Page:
Temperature: Night temperatures 60-65F, day temperatures 65-72F for high quality plants. Use 65F night temperatures for a week or so after transplanting, then drop to 60F if desired. DIF (-5F) may be used for height control.

Photoperiod: All marigolds are quantitative short-day plants, thought Tagetes erecta displays a response more than Tagetes patula. The critical photoperiod for Tagetes erecta is between 12.5 and 13 hours. Plants of Tagetes erecta should be grown under artificial short days starting the first 2-3 weeks after germination during late February and later. Photoperiod control is rarely needed nor practiced for the French and Signet marigolds during normal spring production.

Light: Marigolds require high light intensities and supplemental lighting is often practiced under low light conditions to prevent stretch.

Growing medium: Light, well-drained, peat-lite medium with a pH of 5.8-6.2 with an EC less then 1.0 mmhos/cm. Lower pH should be avoided to prevent iron and manganese speckling, necrotic margins, necrotic spots on the older leaves, and death of the growing tip. Avoid excess application of micronutrients.

Fertilization: Fertilize at 100-150 ppm N using a complete fertilizer. Soluble salts should be around 1.0 mmhos/cm. Use a fertilizer balanced in nitrogen and potassium (15-15-15). Do not apply fertilizers containing ammonium if the media temperature is below 65F.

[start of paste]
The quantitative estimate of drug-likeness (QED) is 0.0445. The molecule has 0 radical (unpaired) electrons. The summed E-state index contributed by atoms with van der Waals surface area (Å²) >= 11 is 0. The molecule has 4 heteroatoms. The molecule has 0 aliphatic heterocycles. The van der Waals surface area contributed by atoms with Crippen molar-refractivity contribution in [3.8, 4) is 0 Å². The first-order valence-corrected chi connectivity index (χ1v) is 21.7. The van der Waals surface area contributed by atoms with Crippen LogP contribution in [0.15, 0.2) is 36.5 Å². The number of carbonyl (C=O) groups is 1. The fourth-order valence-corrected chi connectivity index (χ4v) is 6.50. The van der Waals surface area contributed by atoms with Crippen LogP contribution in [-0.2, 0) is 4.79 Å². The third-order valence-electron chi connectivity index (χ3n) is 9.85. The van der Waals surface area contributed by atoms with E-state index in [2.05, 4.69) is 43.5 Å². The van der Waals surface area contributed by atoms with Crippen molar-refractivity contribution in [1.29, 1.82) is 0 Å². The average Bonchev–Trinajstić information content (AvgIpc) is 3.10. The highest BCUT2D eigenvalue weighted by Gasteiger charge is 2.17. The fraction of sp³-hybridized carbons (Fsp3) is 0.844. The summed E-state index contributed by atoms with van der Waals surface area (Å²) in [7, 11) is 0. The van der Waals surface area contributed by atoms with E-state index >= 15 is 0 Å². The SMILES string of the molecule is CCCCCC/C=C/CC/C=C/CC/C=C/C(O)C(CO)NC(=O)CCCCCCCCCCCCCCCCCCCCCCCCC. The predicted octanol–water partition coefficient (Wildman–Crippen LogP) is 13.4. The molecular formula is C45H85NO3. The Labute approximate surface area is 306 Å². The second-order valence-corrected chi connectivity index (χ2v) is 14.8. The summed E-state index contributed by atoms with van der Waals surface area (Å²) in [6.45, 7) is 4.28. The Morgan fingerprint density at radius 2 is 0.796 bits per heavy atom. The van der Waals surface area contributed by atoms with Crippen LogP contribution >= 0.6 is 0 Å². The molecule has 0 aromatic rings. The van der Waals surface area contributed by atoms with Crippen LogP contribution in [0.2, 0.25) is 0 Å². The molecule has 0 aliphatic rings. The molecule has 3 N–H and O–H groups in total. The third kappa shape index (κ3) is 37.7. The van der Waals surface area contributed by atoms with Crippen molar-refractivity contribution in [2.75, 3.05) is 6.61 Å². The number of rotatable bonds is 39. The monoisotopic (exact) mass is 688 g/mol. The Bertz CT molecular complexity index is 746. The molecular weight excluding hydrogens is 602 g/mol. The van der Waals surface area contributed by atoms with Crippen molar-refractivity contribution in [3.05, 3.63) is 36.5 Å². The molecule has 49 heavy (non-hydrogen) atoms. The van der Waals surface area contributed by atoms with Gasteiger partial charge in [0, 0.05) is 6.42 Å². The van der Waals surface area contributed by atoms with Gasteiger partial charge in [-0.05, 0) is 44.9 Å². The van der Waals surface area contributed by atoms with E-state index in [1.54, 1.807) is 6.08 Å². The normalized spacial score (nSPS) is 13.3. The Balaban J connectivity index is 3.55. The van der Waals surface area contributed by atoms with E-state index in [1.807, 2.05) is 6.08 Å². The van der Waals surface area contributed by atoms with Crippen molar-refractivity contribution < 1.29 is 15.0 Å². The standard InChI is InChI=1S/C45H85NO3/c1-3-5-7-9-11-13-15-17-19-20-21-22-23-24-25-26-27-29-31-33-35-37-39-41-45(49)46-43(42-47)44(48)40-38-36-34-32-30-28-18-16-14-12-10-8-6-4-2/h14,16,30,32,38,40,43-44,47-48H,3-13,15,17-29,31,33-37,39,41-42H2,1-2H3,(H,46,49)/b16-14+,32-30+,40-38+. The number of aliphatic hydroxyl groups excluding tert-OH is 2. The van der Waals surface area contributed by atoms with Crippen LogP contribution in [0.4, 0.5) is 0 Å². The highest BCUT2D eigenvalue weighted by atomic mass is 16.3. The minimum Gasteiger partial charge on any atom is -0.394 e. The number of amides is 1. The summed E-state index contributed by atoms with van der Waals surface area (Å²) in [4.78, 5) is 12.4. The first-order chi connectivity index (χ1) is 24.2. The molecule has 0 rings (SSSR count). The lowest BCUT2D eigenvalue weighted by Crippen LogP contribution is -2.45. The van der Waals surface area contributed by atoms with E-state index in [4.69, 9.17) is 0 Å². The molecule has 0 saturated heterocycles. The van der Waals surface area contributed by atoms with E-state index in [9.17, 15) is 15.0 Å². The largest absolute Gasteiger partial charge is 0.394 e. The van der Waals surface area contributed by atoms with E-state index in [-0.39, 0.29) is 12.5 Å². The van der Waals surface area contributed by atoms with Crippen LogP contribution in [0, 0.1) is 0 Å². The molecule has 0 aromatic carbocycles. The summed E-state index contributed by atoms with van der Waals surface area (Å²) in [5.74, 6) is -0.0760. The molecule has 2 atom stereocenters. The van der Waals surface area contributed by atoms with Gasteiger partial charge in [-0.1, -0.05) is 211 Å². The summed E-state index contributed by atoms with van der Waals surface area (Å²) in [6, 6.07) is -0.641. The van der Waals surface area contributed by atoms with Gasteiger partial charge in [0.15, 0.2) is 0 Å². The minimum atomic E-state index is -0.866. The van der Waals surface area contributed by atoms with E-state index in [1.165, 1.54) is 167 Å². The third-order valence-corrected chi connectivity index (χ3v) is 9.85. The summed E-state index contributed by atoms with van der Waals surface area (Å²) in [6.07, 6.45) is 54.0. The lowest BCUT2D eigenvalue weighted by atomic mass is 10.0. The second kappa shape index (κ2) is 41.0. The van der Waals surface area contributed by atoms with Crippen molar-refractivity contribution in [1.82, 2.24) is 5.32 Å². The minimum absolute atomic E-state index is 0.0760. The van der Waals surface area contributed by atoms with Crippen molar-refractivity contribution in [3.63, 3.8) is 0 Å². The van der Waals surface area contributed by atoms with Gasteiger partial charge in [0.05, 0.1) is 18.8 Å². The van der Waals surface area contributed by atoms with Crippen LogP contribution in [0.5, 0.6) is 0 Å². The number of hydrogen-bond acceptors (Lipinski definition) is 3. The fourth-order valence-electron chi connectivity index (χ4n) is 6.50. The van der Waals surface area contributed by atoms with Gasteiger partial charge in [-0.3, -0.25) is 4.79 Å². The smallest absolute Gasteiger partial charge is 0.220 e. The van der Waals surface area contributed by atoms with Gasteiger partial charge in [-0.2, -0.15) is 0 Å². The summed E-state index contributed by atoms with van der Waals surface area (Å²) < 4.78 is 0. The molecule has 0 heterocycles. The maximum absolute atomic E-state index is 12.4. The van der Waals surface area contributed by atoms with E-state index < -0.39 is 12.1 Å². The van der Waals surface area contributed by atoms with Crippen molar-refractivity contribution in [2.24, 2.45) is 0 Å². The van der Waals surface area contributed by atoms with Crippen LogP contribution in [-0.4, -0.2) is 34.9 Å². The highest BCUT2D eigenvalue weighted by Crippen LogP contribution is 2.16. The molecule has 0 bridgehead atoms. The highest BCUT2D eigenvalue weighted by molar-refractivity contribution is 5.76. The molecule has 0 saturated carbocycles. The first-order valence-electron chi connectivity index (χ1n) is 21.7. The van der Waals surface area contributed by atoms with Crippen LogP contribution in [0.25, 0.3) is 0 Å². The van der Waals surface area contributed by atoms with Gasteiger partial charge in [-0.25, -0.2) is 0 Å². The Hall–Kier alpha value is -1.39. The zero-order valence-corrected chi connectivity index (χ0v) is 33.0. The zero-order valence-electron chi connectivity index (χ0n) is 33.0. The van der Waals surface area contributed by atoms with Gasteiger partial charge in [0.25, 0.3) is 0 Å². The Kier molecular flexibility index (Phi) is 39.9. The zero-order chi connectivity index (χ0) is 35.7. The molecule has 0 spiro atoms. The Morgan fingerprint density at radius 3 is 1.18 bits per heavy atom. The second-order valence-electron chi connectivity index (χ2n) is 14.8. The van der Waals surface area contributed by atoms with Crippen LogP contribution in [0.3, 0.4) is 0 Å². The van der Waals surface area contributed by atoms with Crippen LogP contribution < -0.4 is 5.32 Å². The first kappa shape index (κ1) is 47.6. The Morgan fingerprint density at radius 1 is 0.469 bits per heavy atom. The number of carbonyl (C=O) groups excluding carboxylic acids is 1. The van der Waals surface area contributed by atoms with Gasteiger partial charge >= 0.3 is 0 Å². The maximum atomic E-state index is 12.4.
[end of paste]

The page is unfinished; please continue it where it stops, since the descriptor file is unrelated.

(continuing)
Growth Retardant: Usually not needed on the French and Signet forms. Plants respond to two applications daminozide at 2500 ppm (B-Nine) one week apart or 2-3 applications of chloromequat chloride at 1500 ppm (Cycocel) 10 days apart.



Marigold normal foliar analysis ranges
N 3.5-5.0
P 0.3-0.45
K 3.5-5.5
Ca 2.0-3.0
Mg 0.3-0.5
B 30-100
Cu 10-20
Fe 100-300
Mn 80-300
Zn 35-60

Supplemental Light and Carbon Dioxide: Supplemental light from HID lamps benefits growth at 450-700 ft.ca. during the plug stage (begin stage 2). Supplemental carbon dioxide also improves growth at 800-1000 ppm. A 2-3F increase in day temperature should be used with supplemental CO2.

Common Problems

Pests: Spider mites, aphids, thrips, and leaf miners. Slugs and snails can be a problem under damp conditions.

Diseases: Apply a protective application of a fungicide for Alternaria leaf spot, especially the African forms. Tomato spotted wilt virus (TSWV) can be a major problem and is carried by thrips. Damping-off (Pythium and Rhizoctonia) and grey mold (Botrytis) of flowers can be problems. Southern bacterial wilt (Pseudomonus solanacearium) and bacterial leaf spot (Pseudomonas syringae var. tagetes) are serious diseases. Southern bacterial wilt causes stunting, wilting, and death, while bacterial leaf spot causes small black spots that turn necrotic. There are no known controls so infected plants should be destroyed.

Scheduling

Seedlings require 4-5 weeks in plug flats and 4-6 weeks in finishing flats. In the southeast, African marigold flats require a total of 10-11 weeks (11-12 weeks in 4" pots), and French marigold flats a total of 7-9 weeks (10-11 weeks in 4" pots).